From 1896 to 1897, people across the country, from California to Arkansas and beyond, reported seeing what they classified as airships.
An article in the Arkansas Gazette printed on April 20, 1897, reported that Capt. Jim Hooton had witnessed the appearance of one such airship. Hooton, a conductor for the Iron Mountain Railroad, was visiting Texarkana to pick up a locomotive to bring back to Little Rock. He decided to go hunting while he waited.
As he made his way through the underbrush, he heard the familiar sound of a locomotive air pump and moved toward the sound. As he looked up he saw an airship land in a field a few acres from where he stood. Hooton and the ship's pilot then had a conversation about the airship's engine before it took off. Hooton was able to make an extremely detailed sketch of the airship when he was interviewed by the Arkansas Gazette two days later.
On May 7, 1897, Constable Sumpter and Deputy Sheriff John McLemore spotted a bright light in the sky that quickly disappeared while out riding outside the city limits one rainy evening in Hot Springs. As they kept riding, they saw the light again, closer to the ground.
They rode as fast as they could until their horses could go no farther, then dismounted and drew their weapons. According to the Hot Springs Sentinel, they described seeing a 60-foot-long, cigar-shaped vessel with several men shining lights walking around the ship.
Sumpter and McLemore questioned the captain, who told them he could take them to where it was not raining. Sumpter and McLemore said they "preferred to get wet." The two lawmen let the airship go on its way after finding out that they were headed to Nashville, Tenn.
On the evening of June 25, 1913, numerous Pine Bluff residents reported seeing a mysterious airplane with a searchlight on its nose. According to the Pine Bluff Daily Graphic, the members of Dr. J.M. Lemmons' family, who lived on West Sixth Avenue, and Ned Ballard, a local automobile driver, reported watching the aircraft for quite a while before it disappeared in a northerly direction.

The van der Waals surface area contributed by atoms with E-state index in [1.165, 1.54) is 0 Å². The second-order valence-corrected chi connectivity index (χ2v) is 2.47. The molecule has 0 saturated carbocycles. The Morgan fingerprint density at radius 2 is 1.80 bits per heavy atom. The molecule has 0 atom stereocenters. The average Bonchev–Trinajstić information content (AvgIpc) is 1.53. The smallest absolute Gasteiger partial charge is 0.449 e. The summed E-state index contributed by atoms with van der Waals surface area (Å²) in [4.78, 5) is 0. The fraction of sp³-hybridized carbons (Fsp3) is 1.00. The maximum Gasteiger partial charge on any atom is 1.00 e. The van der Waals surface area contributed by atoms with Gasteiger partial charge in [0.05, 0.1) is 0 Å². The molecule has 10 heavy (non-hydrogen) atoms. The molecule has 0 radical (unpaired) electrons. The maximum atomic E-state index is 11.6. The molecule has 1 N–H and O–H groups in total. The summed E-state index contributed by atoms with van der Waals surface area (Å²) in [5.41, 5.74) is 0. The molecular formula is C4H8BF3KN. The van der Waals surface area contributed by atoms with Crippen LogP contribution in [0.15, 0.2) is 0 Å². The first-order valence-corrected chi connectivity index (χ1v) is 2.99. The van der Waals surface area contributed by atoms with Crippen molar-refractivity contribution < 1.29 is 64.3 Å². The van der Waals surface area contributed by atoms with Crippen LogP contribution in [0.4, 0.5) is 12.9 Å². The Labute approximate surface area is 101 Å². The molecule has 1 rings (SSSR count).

On July 4, 1947, T.L. Huckaby reported seeing a noiseless circular object flying toward the Pine Bluff Arsenal at around noon. Huckaby said that the object had a silver-like coloring and was as big as a wash tub. Huckaby's was the third such sighting of an unidentified flying object (UFO) by an Arkansas resident at the time.
On Aug. 5, 1950, seven Pine Bluff residents also reported seeing a flying saucer near Pine Bluff the previous night. Charles White, an Arkansas Power and Lights workman, even said that it was the second flying saucer he had seen. He reported seeing his first flying saucer in Wilmington, N.C., in 1948.
On Aug. 4, 1965, in Viney Grove, Bill Estep reported seeing a flashing light in the sky. After getting closer, he saw a "long, narrow, silver object with lighted windows and a revolving light on top hovering in the air just above the trees."
The Prairie Grove Police Department was unable to confirm Estep's report, but officer Rubin Strong told the press that he believed Estep had seen something. That same evening, people all over Fayetteville reported seeing lights in the sky, just like Estep. A few days later, two women even reported seeing a strange aircraft land in a field near Blytheville.
Later that August, residents of Fort Smith also reported seeing a strange aircraft in the sky. All these sightings drew the attention of Project Blue Book, a program developed by the United States Air Force to investigate UFO sightings. The Blue Book report on the Fort Smith sighting reported that as many as 1,500 people witnessed the UFO.
Arkansans continue to report seeing strange objects in the sky even today. As a result, several organizations have formed to investigate local Arkansas UFO sightings. The Mutual UFO Network (MUFON) and the National Investigative Committee on Aerial Phenomena (NICAP) continue to investigate UFO sightings. There is even an Ozark Mountain UFO Conference that is held every April in Eureka Springs.
This article is among features at explorepinebluff.com, a program of the Pine Bluff Advertising and Promotion Commission. Sources: https://encyclopediaofarkansas.net/entries/ufo-sightings-8576/ https://onlyinark.com/featured/ufo-sightings-in-arkansas/ Newspaper.com - Pine Bluff Daily Graphic -- Pine Bluffians See Mysterious Aeroplane -- 26 June 1913; Newspaper.com -- The Knoxville Journal -- Arkansans See 'Flying Saucer' Over Arsenal -- 5 July 1947; and Newspaper.com -- The Memphis Press-Scimitar -- Saw Saucer, Tehy Say -- 5 August 1950. Image Credit: www.history.com.
Ninfa O. Barnard wrote this article for explorepinebluff.com.